‘Entrepreneur passes on higher gas price to the customer’

Due to impending shortages, gas has risen enormously in price in a short time. The average price for supplied gas has already risen by 15 percent this year. According to economists at ABN Amro, especially companies that consume a lot of energy and have thin profit margins are in trouble. For example, companies in greenhouse horticulture, heavy industry and the food industry.

Wipe out profit

But there are more energy-intensive industries that are in trouble because they see the energy costs rise sharply. Think of chemical companies, paper and cardboard companies and the building materials industry. All of them are vulnerable to higher energy costs, which can wipe out their profit margins.

Although exact figures are not known, because a concluded energy contract is competitively sensitive company information, these companies would generally use variable contracts. As a result, they feel the pain in a relatively short period of time. According to the bank, large consumers who have fixed their rates often do so for a few months, so that they will still have to deal with higher costs in 2022.

As consumers, we will eventually notice this in the form of more expensive products and possibly also scarcity on the shelves.

Preventing red numbers

“Entrepreneurs who sell building materials will probably pass on their higher energy costs to avoid red numbers,” ABN Amro economist Madeline Buijs told RTL Z. “These are products that use a lot of gas, such as steel, cement and concrete, but for example, also foodstuffs, which can become more expensive and scarcer when production is reduced.”

They see the same development at Rabobank. “If a tomato grower in the Westland has to take out a new energy contract at the significantly higher prices, we will also partly notice this in the supermarket,” says economist Hugo Erken of Rabobank. “Another example is the meat industry: they too may soon pass on their higher energy costs to the consumer.”

Because everything is becoming more expensive, the earlier forecast of inflation by the Central Planning Bureau of 1.8 percent for 2022 can almost certainly go in the trash. Rabobank expects inflation for next year to rise by at least one percentage point at the current high gas prices.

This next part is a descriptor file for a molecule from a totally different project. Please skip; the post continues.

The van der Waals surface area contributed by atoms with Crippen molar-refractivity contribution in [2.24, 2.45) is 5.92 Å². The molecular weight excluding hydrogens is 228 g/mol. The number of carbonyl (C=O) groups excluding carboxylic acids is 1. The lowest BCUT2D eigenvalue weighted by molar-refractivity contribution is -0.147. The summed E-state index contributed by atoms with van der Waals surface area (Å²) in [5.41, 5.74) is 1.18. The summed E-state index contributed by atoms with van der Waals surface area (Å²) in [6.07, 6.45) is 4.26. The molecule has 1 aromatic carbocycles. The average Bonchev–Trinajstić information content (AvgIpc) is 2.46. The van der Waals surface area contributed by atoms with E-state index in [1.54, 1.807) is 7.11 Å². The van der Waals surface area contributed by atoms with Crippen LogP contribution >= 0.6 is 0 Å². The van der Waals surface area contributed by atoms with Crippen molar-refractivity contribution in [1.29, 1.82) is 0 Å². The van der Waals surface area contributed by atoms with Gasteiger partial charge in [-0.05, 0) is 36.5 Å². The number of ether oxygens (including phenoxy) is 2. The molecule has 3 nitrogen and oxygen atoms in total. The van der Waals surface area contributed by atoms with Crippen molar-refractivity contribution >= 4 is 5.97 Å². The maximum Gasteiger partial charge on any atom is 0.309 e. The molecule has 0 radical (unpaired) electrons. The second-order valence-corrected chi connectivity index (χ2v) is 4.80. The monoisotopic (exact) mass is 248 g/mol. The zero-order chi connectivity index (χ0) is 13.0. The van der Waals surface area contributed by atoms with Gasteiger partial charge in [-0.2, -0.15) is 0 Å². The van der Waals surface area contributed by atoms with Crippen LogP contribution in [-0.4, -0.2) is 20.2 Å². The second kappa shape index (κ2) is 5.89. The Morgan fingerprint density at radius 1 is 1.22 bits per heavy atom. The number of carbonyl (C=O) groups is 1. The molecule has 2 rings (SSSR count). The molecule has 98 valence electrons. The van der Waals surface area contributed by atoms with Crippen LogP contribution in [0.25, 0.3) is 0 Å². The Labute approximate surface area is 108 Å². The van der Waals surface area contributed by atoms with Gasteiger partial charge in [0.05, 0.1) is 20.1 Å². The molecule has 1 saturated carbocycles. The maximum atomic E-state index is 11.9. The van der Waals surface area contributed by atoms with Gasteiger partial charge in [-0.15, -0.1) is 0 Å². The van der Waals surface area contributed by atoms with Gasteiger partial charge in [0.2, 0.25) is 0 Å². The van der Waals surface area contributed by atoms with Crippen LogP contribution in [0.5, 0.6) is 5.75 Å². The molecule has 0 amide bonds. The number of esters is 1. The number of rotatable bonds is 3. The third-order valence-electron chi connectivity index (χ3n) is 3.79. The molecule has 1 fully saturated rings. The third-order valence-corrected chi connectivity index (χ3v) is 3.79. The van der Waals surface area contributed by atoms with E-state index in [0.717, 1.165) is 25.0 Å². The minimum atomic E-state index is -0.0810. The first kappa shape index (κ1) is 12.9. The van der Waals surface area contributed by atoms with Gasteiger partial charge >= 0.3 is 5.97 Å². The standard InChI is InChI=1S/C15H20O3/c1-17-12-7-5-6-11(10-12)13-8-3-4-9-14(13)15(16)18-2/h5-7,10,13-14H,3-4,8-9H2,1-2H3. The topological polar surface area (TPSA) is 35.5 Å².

Inflation up

Erken: “It is almost inevitable that we are already seeing the higher gas prices in the inflation figures this year. You will get an extra blow next year if prices remain high.” Because although Russian deliveries can reduce the gas price in the short term, Rabobank, like ABN Amro, is counting on a structurally higher gas price.

As a result, both companies and consumers ultimately end up paying more. “This is certainly a worrying situation,” says economist Buijs of ABN Amro. “We have already seen many prices rise, and this is on top of that. That also indicates the need for sustainability, because entrepreneurs who have invested in solar panels, for example, are now reaping the benefits.”

The government’s compensation scheme announced on Friday, which will free up an average of 400 euros per household and 500 million euros for smaller companies, is not enough, she says. “In a normal year alone, companies use about seven billion euros in gas and electricity. Then 500 million is a nice bonus because it can dampen the effects somewhat, but it will not solve all problems.”

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